It is clear, however, from historical practice, constitutional design, and politics that impeachment is not appropriate every time Congress’s efforts to investigate a president are stymied. Not all noncompliance with oversight is impeachable or even wrong. The separation of powers contemplates a struggle between the executive and legislative branches. Legitimate volleys in that struggle should not be impeachable — the difference between negotiation and obstruction in the context of congressional oversight is often in the eye of the beholder. Many members of Congress have described accommodation efforts as obstruction.
Whether a president’s refusal to cooperate with congressional investigations rises to the level of an impeachable offense should turn, at least, on two factors. First, drawing from the law of obstruction of justice, Congress should find the president has acted with corrupt intent vis-à-vis oversight requests. Not all acts that could “obstruct” a criminal case are appropriately charged as obstruction of justice, such as filing a good faith motion to quash a subpoena or validly asserting one’s Fifth Amendment rights. In contrast, tampering with witnesses or destroying evidence can warrant a criminal charge.
Likewise, to rise to an impeachable offense, obstruction of congressional oversight should include some level of corrupt mens rea. Professors Daniel Hemel and Eric Posner argue for a meaningful mens rea standard when analyzing when a president, who runs the Department of Justice, can be said to have engaged in obstruction of justice. They argue a president may commit obstruction of justice if he or she “significantly interferes with an investigation, prosecution, or other law enforcement action to advance narrowly personal, pecuniary, or partisan interests.” They contrast that with a decision to stop a prosecution that might expose a covert operative.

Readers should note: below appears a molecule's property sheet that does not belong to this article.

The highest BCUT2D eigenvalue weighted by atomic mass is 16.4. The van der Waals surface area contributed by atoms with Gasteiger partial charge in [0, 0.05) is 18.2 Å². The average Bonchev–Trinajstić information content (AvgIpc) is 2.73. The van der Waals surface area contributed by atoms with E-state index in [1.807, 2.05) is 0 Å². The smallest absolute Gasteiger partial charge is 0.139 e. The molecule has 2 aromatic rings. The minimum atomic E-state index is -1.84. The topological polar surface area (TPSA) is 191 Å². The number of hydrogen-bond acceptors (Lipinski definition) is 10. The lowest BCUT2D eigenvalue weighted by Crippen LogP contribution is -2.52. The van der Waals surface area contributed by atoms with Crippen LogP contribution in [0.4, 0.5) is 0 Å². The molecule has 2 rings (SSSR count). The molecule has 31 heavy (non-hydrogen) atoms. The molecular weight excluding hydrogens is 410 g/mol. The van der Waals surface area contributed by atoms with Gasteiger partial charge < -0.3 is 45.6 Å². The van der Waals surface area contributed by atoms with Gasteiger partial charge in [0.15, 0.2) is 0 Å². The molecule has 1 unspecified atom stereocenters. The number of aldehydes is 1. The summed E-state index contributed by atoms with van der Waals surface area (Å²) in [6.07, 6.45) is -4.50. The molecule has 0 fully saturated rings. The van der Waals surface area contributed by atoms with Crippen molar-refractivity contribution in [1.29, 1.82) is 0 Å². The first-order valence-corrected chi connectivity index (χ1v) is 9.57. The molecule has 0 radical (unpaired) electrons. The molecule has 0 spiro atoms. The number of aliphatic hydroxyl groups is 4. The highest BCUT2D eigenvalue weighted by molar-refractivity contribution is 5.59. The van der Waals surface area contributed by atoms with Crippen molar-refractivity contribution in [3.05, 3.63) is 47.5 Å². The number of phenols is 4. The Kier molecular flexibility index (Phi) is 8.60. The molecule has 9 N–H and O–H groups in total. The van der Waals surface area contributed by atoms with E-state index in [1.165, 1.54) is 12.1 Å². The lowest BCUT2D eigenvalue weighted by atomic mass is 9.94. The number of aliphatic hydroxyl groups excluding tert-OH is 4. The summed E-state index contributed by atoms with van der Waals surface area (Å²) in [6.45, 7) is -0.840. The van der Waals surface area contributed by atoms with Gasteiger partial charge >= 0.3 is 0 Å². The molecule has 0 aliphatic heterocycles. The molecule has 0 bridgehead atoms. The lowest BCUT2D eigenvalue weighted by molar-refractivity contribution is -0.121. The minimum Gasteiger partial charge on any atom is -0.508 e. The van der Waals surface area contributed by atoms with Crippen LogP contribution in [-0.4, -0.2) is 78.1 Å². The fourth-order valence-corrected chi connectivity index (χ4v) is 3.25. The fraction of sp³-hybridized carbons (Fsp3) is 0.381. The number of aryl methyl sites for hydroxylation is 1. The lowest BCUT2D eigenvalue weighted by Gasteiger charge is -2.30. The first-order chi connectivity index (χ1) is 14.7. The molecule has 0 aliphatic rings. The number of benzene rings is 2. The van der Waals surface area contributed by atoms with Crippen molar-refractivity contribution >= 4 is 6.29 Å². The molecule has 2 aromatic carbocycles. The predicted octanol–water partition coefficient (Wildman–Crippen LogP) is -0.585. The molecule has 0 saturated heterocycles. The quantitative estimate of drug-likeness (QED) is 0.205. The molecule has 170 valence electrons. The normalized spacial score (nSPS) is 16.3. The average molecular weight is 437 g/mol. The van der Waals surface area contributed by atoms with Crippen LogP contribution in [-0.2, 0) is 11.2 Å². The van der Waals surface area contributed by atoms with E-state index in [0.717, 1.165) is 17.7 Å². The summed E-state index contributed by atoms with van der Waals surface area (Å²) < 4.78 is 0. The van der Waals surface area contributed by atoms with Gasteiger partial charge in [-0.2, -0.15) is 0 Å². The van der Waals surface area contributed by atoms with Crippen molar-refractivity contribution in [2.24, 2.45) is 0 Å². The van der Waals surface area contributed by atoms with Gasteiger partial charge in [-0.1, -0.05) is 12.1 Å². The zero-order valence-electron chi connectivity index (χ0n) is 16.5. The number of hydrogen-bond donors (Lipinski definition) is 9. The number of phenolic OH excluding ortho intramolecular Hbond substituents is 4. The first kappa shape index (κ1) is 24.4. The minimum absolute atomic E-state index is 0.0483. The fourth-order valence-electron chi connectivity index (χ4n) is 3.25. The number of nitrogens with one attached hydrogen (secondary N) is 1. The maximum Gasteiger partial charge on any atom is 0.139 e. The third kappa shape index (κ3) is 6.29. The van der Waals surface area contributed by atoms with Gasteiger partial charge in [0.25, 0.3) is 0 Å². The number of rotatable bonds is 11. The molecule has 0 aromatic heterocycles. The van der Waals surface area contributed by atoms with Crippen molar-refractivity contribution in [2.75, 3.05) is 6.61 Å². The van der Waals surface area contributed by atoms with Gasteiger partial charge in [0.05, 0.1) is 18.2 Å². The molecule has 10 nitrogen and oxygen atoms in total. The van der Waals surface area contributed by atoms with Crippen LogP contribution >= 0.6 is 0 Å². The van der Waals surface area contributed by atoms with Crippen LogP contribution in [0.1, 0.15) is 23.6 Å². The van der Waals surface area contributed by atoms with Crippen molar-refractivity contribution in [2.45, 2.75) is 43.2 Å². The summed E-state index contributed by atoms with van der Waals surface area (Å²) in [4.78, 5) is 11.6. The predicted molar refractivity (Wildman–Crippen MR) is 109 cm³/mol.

A similar standard is appropriate in the congressional oversight context. If the president blocks inquiries to protect his personal, pecuniary, or partisan interests — as opposed to the public interest — he or she may be said to be “obstructing.” Likewise if the president refuses to turn over information based on invalid legal theories or in defiance of a court order. For example, the articles of impeachment against Nixon asserted he thwarted congressional requests for information “without lawful cause or excuse,” to protect himself based on improper assertions of privilege.
Trump’s total war on oversight presents a challenging question for impeachment. On matters grave and small, he has directed his administration to resist all scrutiny, famously saying he was “fighting all the subpoenas” and pledging to adopt a “warlike posture” to investigations. While many of the issues at stake do not implicate the president’s personal interests — many do, of course — the aggregate level of defiance is unprecedented and highly problematic. Impeachment for such conduct would be equally unprecedented but not necessarily improper. Congress would need to tie the aggregate defiance to a corrupt intent. For example, evidence that Trump ordered the blockade of all oversight to lend cover to one area in which he needed to protect himself would show the blockade is self-interested. And conceivably Congress could make the case that the total scale of the blockade reflects a corrupt approach to governance and a violation of Trump’s presidential obligations. But the case would need to be very compelling or it would risk turning routine oversight negotiations into scandals, which historically they are not.